It’s important for a brand to identify the white space it’s filling for a retailer. “You need to go into those conversations knowing the retailer and their assortments, and also what you offer and respectfully being able to point that out to them,” says St. John. From the founder’s point of view, it’s important to identify what the retailer is doing for the brand, too. The retailer can offer is feedback, authority, awareness, access to customers, sales and, sometimes, profit. Talking about profitability, St. John says, “Retail is a very expensive endeavor, and so the reality is that the profit may not be where you are really ideally wanting it to be until you’re two or three years in.”
Profitability is contingent on the type of retailer a brand is carried by. At department stores, for instance, St. John notes brands gain more credibility and awareness than feedback and profit while brands selling online receive more feedback and potential profit. Amid the pandemic, she adds that retailers have been increasingly experimenting with consignment. “They don’t have the risk of the inventory. They can react really quickly. They can onboard a brand in a matter of four to six weeks or less in many cases,” says St. John. “They don’t have that inventory nightmare in their rearview mirror or their forward mirror and, oftentimes, they’re willing to work with you, and they’ll take less in margin for the speed and simplicity that consignment offers.”
Pro Tip: Wuttke’s tip is for brands to embark into the retail sector with retailers that order small quantities, and “specialize in your ideal customer and target market.” St. John agrees, emphasizing that retail can be expensive and resource-intensive. “There’s nothing wrong with brands starting out in a few smaller retailers and learning about who their customer is, what their customer loves about their product, and the innovation that a customer wants to see,” she says. “Start small, learn as you go, and follow a path to bigger opportunities.”
Execute Financial Forecasting
“You can have the best strategy in the world, but, if you don’t have the money to execute it, then it won’t work out,” warns DiGiovanni. Budgeting is crucial. For founders with bold ambitions, bringing their brands to market can cost $500,000 to $1.5 million, depending on the product, distribution channel and marketing approach. “One thing I can guarantee is that your forecast will be wrong, so don’t put too much pressure on yourself,” asserts DiGiovanni. “Do it thoughtfully, but treat it as general guardrails for the growth of your business.”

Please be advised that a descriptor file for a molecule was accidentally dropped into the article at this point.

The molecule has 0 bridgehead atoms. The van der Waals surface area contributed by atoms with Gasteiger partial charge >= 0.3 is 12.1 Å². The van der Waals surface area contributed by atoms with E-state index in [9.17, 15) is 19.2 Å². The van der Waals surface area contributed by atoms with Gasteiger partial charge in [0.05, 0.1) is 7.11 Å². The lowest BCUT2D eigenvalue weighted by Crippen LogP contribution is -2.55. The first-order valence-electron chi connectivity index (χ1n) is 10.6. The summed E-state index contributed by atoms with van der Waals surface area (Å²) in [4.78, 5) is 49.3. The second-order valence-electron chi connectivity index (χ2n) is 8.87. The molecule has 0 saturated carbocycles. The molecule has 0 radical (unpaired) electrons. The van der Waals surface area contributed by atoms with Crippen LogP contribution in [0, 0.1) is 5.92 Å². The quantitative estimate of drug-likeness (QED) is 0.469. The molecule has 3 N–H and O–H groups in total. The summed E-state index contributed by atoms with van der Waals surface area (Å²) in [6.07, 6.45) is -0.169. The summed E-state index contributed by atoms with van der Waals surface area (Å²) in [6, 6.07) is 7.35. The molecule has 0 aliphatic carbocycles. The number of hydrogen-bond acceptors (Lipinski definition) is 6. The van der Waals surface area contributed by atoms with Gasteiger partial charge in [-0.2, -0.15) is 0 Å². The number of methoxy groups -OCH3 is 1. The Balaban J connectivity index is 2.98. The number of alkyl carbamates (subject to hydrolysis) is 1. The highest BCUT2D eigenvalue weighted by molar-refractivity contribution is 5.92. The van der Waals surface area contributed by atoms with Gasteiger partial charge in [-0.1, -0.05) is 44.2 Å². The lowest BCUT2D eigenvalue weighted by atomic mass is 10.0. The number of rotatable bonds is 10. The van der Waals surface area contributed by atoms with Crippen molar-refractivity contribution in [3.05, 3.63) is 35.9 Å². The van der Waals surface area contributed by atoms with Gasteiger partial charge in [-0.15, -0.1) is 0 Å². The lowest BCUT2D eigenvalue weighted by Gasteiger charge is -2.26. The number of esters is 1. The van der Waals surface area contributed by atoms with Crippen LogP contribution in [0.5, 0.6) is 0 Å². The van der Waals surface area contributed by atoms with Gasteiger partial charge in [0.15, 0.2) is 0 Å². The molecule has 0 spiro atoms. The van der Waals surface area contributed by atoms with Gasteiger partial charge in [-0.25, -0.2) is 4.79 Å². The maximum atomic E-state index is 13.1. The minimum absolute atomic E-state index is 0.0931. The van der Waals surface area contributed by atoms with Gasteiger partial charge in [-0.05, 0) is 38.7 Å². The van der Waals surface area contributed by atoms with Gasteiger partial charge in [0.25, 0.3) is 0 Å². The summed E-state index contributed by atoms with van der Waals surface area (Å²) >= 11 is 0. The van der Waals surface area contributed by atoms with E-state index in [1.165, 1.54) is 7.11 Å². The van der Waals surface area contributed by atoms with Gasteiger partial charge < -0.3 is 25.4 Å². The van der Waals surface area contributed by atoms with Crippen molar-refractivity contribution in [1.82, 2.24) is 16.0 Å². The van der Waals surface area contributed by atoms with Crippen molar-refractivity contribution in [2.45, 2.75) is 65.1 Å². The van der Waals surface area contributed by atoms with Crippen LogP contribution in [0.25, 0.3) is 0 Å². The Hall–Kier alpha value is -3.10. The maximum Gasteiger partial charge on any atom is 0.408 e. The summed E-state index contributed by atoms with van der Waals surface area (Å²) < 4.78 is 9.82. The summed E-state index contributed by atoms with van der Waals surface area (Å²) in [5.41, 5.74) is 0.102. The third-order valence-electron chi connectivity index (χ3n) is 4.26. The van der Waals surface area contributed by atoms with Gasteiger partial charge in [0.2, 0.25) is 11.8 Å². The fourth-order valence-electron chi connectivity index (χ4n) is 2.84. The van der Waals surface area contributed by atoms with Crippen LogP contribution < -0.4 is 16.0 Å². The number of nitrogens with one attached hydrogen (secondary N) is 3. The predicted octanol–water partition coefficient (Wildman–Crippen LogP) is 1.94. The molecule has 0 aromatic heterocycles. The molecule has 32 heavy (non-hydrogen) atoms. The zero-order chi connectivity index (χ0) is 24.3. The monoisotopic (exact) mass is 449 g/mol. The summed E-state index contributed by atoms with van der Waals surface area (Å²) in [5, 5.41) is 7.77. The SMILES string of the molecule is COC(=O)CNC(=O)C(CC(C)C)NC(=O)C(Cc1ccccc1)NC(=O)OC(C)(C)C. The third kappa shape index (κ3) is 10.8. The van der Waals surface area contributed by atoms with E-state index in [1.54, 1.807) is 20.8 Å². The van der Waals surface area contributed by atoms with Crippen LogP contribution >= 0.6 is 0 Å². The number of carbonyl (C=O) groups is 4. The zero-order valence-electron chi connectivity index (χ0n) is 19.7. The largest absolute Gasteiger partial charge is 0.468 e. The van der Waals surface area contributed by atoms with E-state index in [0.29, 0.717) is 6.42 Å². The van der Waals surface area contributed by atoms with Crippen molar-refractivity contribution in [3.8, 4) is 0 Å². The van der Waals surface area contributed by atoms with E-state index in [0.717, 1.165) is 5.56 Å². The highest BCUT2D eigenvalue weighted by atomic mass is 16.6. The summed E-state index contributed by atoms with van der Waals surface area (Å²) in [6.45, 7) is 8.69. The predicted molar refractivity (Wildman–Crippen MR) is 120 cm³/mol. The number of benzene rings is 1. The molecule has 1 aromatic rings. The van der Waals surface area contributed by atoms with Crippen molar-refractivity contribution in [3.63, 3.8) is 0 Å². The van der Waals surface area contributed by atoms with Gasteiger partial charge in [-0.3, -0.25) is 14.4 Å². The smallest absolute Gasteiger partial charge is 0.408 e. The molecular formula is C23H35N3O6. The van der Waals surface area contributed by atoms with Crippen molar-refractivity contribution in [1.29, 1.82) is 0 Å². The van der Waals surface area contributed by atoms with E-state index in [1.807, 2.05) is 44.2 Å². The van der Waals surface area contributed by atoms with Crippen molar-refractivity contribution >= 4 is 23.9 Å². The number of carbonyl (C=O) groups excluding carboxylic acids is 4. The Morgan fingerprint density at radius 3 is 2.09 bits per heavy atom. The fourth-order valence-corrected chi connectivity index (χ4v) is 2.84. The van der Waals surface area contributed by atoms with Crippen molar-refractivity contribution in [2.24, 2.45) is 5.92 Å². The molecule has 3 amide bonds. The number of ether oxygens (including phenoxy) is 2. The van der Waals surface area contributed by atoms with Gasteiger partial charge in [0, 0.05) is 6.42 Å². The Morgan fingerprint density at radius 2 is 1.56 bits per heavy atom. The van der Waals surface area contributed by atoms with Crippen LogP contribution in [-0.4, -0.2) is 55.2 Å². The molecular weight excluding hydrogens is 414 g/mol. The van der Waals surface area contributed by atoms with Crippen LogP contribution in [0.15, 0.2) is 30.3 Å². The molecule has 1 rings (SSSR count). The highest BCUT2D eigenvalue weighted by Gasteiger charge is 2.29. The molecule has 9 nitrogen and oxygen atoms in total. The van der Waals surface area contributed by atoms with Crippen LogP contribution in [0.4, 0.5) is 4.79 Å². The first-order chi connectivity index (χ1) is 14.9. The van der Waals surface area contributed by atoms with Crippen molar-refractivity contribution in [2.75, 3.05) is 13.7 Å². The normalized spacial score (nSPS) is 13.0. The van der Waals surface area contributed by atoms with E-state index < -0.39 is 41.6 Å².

DiGiovanni estimates she sees brands putting $350,000 toward marketing and $100,000 to $400,000 toward directly driving sales. Marketing expenses involve fortifying brand identity, and garnering awareness via press and influencers. DiGiovanni says, “There are no more freebies on Instagram or Facebook anymore…Brand founders are often surprised by how much money is required in this area and how much money can also be wasted if you’re not optimizing spending.”
The sales component of a brand’s expenses concerns retail distribution, affiliate commissions, sampling and store events. “If you’re working through wholesale, you absolutely have to have budget assigned for people to go into these stores—such as sales consultants—and give commissions,” says DiGiovanni. “Especially if you’re relatively new, you have to give them that extra incentive.” Cost of goods, including packaging, formulation and product development, is obviously critical as well and can cost $30,000 to $300,000—or more. Trade responsibilities and logistics (trade shows, fulfillment and account management) can set a brand back $100,000 to $250,000.
DiGiovanni spells out essential aspects of constructing a brand that tend to be overlooked are digital infrastructure, which can clock in at $50,000 to $125,000; administration, which encompasses rent, insurance and human resources, and can cost $20,000 to $75,000; and the legal costs of registering trademarks and patents that can run from $20,000 to $100,000.
“One of the first things an investor is going to ask you for is your books, so you don’t want to be going around cleaning them while you’re pitching,” says DiGiovanni. She continues, “If you can’t measure the money, then you don’t know if you’re leaking or when you’re leaking and where you’re leaking…It’s always easier to do that earlier when things are still relatively simple rather than later when you’re dealing with more complex transactions.”
Pro Tip: It’s valuable for a brand to measure everything it can measure. Wuttke says, “If you can’t measure it, you can’t manage it, and you’re dancing in the dark.” Tracking advancements and declines will help guide future decisions. “If things are taking off quicker than you anticipated, you may need to invest more sooner to keep up with growth,” says DiGiovanni. “If you’re not seeing the uptick, then you may need to reallocate where you spend your money.” She concludes, “Beta test and pivot from there.”